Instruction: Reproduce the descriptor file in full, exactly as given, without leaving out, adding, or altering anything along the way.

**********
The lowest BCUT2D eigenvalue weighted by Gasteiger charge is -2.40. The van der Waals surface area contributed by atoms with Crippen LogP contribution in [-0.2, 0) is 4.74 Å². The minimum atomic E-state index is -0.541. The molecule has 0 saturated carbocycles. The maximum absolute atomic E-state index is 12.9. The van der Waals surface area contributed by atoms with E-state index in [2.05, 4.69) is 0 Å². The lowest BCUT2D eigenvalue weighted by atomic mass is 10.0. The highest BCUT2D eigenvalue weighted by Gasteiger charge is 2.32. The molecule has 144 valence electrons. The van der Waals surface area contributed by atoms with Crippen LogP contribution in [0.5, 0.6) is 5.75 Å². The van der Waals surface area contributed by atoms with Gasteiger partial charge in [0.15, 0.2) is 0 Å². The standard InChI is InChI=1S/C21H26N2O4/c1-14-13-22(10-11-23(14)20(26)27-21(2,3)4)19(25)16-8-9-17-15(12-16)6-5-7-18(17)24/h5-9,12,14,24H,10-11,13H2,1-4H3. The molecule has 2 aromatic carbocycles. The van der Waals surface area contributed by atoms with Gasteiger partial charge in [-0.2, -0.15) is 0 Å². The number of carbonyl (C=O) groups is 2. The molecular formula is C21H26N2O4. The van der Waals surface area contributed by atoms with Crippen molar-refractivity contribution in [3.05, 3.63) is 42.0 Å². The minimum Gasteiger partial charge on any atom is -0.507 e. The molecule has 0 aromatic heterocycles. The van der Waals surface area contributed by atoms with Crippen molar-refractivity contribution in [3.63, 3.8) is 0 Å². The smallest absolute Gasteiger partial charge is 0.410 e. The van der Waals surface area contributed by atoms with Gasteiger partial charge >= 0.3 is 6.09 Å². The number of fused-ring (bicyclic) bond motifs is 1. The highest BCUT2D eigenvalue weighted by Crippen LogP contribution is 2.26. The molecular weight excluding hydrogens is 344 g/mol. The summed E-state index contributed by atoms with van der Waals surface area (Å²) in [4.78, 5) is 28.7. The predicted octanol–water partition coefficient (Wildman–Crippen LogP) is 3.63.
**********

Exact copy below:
The lowest BCUT2D eigenvalue weighted by Gasteiger charge is -2.40. The van der Waals surface area contributed by atoms with Crippen LogP contribution in [-0.2, 0) is 4.74 Å². The minimum atomic E-state index is -0.541. The molecule has 0 saturated carbocycles. The maximum absolute atomic E-state index is 12.9. The van der Waals surface area contributed by atoms with E-state index in [2.05, 4.69) is 0 Å². The lowest BCUT2D eigenvalue weighted by atomic mass is 10.0. The highest BCUT2D eigenvalue weighted by Gasteiger charge is 2.32. The molecule has 144 valence electrons. The van der Waals surface area contributed by atoms with Crippen LogP contribution in [0.5, 0.6) is 5.75 Å². The van der Waals surface area contributed by atoms with Gasteiger partial charge in [0.15, 0.2) is 0 Å². The standard InChI is InChI=1S/C21H26N2O4/c1-14-13-22(10-11-23(14)20(26)27-21(2,3)4)19(25)16-8-9-17-15(12-16)6-5-7-18(17)24/h5-9,12,14,24H,10-11,13H2,1-4H3. The molecule has 2 aromatic carbocycles. The van der Waals surface area contributed by atoms with Gasteiger partial charge in [-0.2, -0.15) is 0 Å². The number of carbonyl (C=O) groups is 2. The molecular formula is C21H26N2O4. The van der Waals surface area contributed by atoms with Crippen molar-refractivity contribution in [3.05, 3.63) is 42.0 Å². The minimum Gasteiger partial charge on any atom is -0.507 e. The molecule has 0 aromatic heterocycles. The van der Waals surface area contributed by atoms with Crippen molar-refractivity contribution in [3.63, 3.8) is 0 Å². The smallest absolute Gasteiger partial charge is 0.410 e. The van der Waals surface area contributed by atoms with Gasteiger partial charge >= 0.3 is 6.09 Å². The number of fused-ring (bicyclic) bond motifs is 1. The highest BCUT2D eigenvalue weighted by Crippen LogP contribution is 2.26. The molecular weight excluding hydrogens is 344 g/mol. The summed E-state index contributed by atoms with van der Waals surface area (Å²) in [4.78, 5) is 28.7. The predicted octanol–water partition coefficient (Wildman–Crippen LogP) is 3.63.